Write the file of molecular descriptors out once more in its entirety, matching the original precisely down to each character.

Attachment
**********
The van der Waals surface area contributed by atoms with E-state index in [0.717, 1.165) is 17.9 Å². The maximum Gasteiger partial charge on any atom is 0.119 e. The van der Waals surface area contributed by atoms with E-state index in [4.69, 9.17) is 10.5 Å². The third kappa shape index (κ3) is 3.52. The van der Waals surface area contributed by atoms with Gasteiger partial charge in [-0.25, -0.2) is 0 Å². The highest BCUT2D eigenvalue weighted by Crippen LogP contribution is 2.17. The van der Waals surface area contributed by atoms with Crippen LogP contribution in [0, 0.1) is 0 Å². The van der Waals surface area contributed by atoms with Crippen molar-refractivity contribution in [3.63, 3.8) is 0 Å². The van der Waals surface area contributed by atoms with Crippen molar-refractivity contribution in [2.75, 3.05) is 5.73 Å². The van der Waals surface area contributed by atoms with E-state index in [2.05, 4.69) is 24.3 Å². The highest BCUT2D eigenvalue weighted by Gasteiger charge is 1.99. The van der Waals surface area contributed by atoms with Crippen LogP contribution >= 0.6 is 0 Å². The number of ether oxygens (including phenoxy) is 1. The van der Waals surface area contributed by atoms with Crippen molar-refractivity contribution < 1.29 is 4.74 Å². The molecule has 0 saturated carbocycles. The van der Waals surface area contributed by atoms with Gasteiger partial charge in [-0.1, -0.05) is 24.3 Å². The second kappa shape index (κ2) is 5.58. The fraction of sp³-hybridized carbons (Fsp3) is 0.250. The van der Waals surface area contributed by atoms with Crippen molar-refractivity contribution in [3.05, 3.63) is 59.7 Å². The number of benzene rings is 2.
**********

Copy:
The van der Waals surface area contributed by atoms with E-state index in [0.717, 1.165) is 17.9 Å². The maximum Gasteiger partial charge on any atom is 0.119 e. The van der Waals surface area contributed by atoms with E-state index in [4.69, 9.17) is 10.5 Å². The third kappa shape index (κ3) is 3.52. The van der Waals surface area contributed by atoms with Gasteiger partial charge in [-0.25, -0.2) is 0 Å². The highest BCUT2D eigenvalue weighted by Crippen LogP contribution is 2.17. The van der Waals surface area contributed by atoms with Crippen LogP contribution in [0, 0.1) is 0 Å². The van der Waals surface area contributed by atoms with Crippen molar-refractivity contribution in [3.63, 3.8) is 0 Å². The van der Waals surface area contributed by atoms with Crippen molar-refractivity contribution in [2.75, 3.05) is 5.73 Å². The van der Waals surface area contributed by atoms with E-state index in [2.05, 4.69) is 24.3 Å². The highest BCUT2D eigenvalue weighted by Gasteiger charge is 1.99. The van der Waals surface area contributed by atoms with Crippen LogP contribution >= 0.6 is 0 Å². The number of ether oxygens (including phenoxy) is 1. The van der Waals surface area contributed by atoms with Crippen molar-refractivity contribution < 1.29 is 4.74 Å². The molecule has 0 saturated carbocycles. The van der Waals surface area contributed by atoms with Gasteiger partial charge in [-0.1, -0.05) is 24.3 Å². The second kappa shape index (κ2) is 5.58. The fraction of sp³-hybridized carbons (Fsp3) is 0.250. The van der Waals surface area contributed by atoms with Crippen molar-refractivity contribution in [3.05, 3.63) is 59.7 Å². The number of benzene rings is 2.